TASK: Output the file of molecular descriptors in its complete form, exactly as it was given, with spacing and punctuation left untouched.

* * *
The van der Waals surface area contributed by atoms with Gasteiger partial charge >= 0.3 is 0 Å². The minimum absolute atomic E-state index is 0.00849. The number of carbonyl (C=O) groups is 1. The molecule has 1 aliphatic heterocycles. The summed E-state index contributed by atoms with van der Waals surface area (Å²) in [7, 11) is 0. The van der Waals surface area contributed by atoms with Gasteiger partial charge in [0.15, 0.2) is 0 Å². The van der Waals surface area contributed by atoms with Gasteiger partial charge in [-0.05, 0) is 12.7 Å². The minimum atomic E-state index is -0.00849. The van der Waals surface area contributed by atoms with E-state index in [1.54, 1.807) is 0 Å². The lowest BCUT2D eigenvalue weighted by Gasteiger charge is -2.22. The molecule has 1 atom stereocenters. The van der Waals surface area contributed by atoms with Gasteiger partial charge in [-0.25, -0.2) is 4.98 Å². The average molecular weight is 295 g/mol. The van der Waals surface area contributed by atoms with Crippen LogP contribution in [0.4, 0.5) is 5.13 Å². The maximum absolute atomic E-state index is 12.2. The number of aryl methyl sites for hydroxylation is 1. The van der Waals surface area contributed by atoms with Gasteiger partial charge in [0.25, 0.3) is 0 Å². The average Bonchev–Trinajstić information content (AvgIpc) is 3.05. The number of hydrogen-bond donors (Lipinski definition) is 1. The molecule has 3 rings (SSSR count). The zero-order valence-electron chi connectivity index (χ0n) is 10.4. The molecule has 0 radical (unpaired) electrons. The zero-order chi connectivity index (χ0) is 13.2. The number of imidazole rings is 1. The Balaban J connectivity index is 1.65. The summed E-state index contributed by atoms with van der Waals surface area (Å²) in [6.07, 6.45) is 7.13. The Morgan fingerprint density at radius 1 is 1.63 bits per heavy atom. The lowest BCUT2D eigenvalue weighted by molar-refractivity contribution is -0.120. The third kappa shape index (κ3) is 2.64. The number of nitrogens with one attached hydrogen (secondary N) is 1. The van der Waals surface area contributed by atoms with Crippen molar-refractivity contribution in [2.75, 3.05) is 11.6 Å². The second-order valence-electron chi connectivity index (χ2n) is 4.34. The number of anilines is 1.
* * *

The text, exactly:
The van der Waals surface area contributed by atoms with Gasteiger partial charge >= 0.3 is 0 Å². The minimum absolute atomic E-state index is 0.00849. The number of carbonyl (C=O) groups is 1. The molecule has 1 aliphatic heterocycles. The summed E-state index contributed by atoms with van der Waals surface area (Å²) in [7, 11) is 0. The van der Waals surface area contributed by atoms with Gasteiger partial charge in [0.15, 0.2) is 0 Å². The van der Waals surface area contributed by atoms with Gasteiger partial charge in [-0.05, 0) is 12.7 Å². The minimum atomic E-state index is -0.00849. The van der Waals surface area contributed by atoms with E-state index in [1.54, 1.807) is 0 Å². The lowest BCUT2D eigenvalue weighted by Gasteiger charge is -2.22. The molecule has 1 atom stereocenters. The van der Waals surface area contributed by atoms with Gasteiger partial charge in [-0.25, -0.2) is 4.98 Å². The average molecular weight is 295 g/mol. The van der Waals surface area contributed by atoms with Crippen LogP contribution in [0.4, 0.5) is 5.13 Å². The maximum absolute atomic E-state index is 12.2. The number of aryl methyl sites for hydroxylation is 1. The van der Waals surface area contributed by atoms with Gasteiger partial charge in [0.25, 0.3) is 0 Å². The average Bonchev–Trinajstić information content (AvgIpc) is 3.05. The number of hydrogen-bond donors (Lipinski definition) is 1. The molecule has 3 rings (SSSR count). The zero-order valence-electron chi connectivity index (χ0n) is 10.4. The molecule has 0 radical (unpaired) electrons. The zero-order chi connectivity index (χ0) is 13.2. The number of imidazole rings is 1. The Balaban J connectivity index is 1.65. The summed E-state index contributed by atoms with van der Waals surface area (Å²) in [6.07, 6.45) is 7.13. The Morgan fingerprint density at radius 1 is 1.63 bits per heavy atom. The lowest BCUT2D eigenvalue weighted by molar-refractivity contribution is -0.120. The third kappa shape index (κ3) is 2.64. The number of nitrogens with one attached hydrogen (secondary N) is 1. The van der Waals surface area contributed by atoms with Crippen molar-refractivity contribution in [2.75, 3.05) is 11.6 Å². The second-order valence-electron chi connectivity index (χ2n) is 4.34. The number of anilines is 1.